In a national survey of women Veteran primary care patients, one in four women Veterans reported experiencing harassment from other Veterans when they visit VA health care facilities. It’s our responsibility to end it.
This behavior does not honor or value the traditions of military service and will not to be tolerated at VA.
VA is committed to providing women Veterans care in safe and welcoming facilities. Through staff training, VA is increasing the awareness of harassment and its impact. We are identifying what can be done to address the inappropriate treatment of women Veterans and staff.
Harassment is disruptive to the overall Veteran experience and impacts access to care. Through action and accountability, all of us can significantly impact Veterans’ and all visitors’ experiences when they visit VA.
VA recognizes—and is responding to—the issue of harassment and the need for greater respect for women Veterans.
All Veterans should receive health care in environments that attend to their dignity, safety, and privacy.
- Women Veterans served along-side men and deserve the same VA benefits and services free from harassment and disrespect.
- Women’s health clinics provide gender-sensitive environments welcoming to female Veterans. This same environment should extend to all areas of VA hospitals and clinics.
- VA’s Women Veterans Call Center can be reached by calling or texting 1-855-VA-WOMEN (1-855-829-6636). Trained staff are available to provide women Veterans, their families, and caregivers assistance with VA services and resources.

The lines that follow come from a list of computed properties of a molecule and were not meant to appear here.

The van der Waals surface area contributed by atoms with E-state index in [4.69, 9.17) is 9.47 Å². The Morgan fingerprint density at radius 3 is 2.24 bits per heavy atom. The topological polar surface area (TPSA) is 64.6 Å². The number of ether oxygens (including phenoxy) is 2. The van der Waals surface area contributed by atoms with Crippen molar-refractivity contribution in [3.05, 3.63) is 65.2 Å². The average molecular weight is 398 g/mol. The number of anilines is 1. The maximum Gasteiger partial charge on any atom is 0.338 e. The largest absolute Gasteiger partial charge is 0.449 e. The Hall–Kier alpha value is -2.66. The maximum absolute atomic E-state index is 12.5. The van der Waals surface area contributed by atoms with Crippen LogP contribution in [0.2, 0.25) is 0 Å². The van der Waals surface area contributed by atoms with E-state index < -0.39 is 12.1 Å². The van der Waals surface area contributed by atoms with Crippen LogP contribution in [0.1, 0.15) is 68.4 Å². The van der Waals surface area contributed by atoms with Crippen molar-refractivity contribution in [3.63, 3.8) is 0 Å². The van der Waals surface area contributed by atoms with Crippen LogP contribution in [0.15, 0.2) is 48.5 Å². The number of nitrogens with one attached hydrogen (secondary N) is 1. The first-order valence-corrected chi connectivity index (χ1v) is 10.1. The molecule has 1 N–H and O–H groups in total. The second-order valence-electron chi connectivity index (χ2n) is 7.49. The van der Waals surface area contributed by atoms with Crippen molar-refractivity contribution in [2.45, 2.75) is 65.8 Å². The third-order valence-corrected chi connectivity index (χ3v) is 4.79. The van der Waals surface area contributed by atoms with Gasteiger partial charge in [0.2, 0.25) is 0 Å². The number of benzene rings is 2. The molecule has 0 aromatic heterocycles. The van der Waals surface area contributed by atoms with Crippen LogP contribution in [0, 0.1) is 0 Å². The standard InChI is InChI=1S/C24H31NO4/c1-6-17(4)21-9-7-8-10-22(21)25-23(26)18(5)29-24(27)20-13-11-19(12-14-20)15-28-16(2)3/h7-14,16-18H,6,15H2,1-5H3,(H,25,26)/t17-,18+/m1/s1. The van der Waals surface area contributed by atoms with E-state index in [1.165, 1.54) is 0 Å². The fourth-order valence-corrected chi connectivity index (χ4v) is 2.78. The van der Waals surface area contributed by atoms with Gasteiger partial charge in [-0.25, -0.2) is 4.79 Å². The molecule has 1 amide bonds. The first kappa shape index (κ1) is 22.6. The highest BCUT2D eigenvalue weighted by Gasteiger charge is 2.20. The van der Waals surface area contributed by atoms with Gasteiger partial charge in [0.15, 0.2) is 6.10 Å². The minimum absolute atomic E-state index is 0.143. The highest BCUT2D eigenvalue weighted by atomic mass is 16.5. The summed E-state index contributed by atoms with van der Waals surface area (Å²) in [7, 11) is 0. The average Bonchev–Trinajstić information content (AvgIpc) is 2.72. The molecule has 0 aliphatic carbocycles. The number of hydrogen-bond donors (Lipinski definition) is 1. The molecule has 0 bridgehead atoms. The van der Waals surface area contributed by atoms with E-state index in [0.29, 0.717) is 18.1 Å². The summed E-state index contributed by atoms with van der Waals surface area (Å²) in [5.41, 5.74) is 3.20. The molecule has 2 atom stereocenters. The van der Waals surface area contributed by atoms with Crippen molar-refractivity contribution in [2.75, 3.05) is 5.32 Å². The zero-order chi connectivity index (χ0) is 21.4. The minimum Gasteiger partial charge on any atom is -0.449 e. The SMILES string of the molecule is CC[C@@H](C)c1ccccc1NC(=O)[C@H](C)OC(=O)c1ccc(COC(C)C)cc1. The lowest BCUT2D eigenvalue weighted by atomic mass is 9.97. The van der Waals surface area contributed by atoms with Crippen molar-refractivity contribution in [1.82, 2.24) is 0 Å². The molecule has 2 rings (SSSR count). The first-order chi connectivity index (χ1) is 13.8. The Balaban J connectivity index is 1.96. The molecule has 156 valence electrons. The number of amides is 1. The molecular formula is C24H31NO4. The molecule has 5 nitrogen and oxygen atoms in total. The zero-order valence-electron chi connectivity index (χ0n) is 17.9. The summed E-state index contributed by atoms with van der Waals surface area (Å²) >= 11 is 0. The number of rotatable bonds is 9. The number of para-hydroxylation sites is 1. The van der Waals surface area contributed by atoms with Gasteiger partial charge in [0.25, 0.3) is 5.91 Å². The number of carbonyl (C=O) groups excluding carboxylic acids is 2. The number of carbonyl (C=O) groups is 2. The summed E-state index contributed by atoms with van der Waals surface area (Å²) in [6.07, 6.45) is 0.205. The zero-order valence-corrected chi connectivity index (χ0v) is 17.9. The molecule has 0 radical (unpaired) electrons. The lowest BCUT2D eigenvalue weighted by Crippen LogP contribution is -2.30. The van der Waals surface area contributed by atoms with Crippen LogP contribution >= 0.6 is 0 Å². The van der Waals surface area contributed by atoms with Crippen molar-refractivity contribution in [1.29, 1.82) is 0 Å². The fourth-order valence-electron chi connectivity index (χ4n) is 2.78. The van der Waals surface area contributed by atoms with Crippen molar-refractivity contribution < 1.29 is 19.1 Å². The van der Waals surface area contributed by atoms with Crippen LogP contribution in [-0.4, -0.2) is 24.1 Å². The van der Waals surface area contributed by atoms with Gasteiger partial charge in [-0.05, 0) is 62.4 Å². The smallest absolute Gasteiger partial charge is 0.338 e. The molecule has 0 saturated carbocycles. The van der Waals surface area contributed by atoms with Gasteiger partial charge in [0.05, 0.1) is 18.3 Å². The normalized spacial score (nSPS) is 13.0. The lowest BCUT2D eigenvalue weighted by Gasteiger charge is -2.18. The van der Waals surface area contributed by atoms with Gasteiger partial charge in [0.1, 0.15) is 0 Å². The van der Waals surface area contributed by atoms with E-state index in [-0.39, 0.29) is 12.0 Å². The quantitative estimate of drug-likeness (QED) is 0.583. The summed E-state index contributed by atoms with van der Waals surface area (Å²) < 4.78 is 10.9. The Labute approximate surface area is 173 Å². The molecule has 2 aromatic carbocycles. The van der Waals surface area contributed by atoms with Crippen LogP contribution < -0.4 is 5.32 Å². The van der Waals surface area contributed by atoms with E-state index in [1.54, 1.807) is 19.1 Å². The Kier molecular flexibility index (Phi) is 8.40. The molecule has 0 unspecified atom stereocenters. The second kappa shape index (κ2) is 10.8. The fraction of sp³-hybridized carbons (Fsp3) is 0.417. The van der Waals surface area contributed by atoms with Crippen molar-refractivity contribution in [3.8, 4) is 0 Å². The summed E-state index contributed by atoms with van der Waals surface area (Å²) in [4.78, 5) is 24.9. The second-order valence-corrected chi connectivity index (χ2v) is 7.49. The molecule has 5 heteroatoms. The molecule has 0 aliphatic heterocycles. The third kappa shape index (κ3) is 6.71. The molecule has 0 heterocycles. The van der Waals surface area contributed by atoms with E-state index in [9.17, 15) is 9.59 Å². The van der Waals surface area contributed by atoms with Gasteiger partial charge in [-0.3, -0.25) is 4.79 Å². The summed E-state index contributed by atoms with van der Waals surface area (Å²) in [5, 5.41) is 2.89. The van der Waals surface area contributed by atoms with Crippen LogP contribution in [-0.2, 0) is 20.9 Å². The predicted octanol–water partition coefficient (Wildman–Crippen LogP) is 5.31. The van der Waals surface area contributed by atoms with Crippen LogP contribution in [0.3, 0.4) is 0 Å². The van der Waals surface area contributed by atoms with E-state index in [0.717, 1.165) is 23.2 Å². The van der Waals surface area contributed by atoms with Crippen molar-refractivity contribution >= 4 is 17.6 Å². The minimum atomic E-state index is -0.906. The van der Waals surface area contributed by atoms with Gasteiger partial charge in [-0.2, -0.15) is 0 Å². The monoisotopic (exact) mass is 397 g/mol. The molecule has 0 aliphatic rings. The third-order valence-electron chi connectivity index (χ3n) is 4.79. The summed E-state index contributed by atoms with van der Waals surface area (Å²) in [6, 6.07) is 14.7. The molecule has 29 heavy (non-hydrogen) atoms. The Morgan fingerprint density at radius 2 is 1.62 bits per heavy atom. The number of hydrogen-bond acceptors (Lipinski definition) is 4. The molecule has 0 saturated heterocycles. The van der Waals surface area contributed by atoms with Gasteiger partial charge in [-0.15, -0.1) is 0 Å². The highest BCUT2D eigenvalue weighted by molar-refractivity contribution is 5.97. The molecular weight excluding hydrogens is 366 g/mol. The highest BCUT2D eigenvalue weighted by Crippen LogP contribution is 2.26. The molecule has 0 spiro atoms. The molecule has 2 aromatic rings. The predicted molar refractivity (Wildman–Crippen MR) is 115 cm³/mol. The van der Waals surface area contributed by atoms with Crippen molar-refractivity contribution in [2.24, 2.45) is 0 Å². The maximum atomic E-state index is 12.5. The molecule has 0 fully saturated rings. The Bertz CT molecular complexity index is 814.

- The Office of Mental Health Services has a Military Sexual Trauma Support Program and offers free, confidential treatment for mental and physical health conditions related to sexual trauma.
What is harassment?
VA defines patient harassment as unwelcome physical, non-verbal, or verbal behavior that interferes with a Veteran’s access to and sustained engagement with VA health care.
Harassment creates an intimidating, hostile, or offensive health care environment. Examples: “You’re too pretty to be a Veteran,” or “Hey baby, come sit next to me.”
Our research shows the most prevalent inappropriate behaviors are gender and sexual harassment. Failure to recognize women as Veterans is gender harassment. This happens when someone asks a woman Veteran if she is accompanying her husband to an appointment. It happens when someone questions her status as a Veteran by asking about the legitimacy of a piece of clothing that identifies a branch or era of service.
VA acknowledges that other patients, as well as staff, are also subject to harassment. Whether unwanted behavior involves a person’s sexual orientation, gender identity or expression, race, or ethnicity, it is unacceptable. VA is coordinating efforts to address harassment across the spectrum.
If you experience or witness these behaviors, it is not a compliment. It’s harassment.
- Catcalls, whistles, stares
- Leering or ogling
- Telling women to smile
- Telling women Veterans they are too pretty to be Veterans
- Sexual innuendoes, suggestive remarks
- Following or cornering someone
Patricia M. Hayes, Ph.D., is the Chief Consultant for VHA Women’s Health Services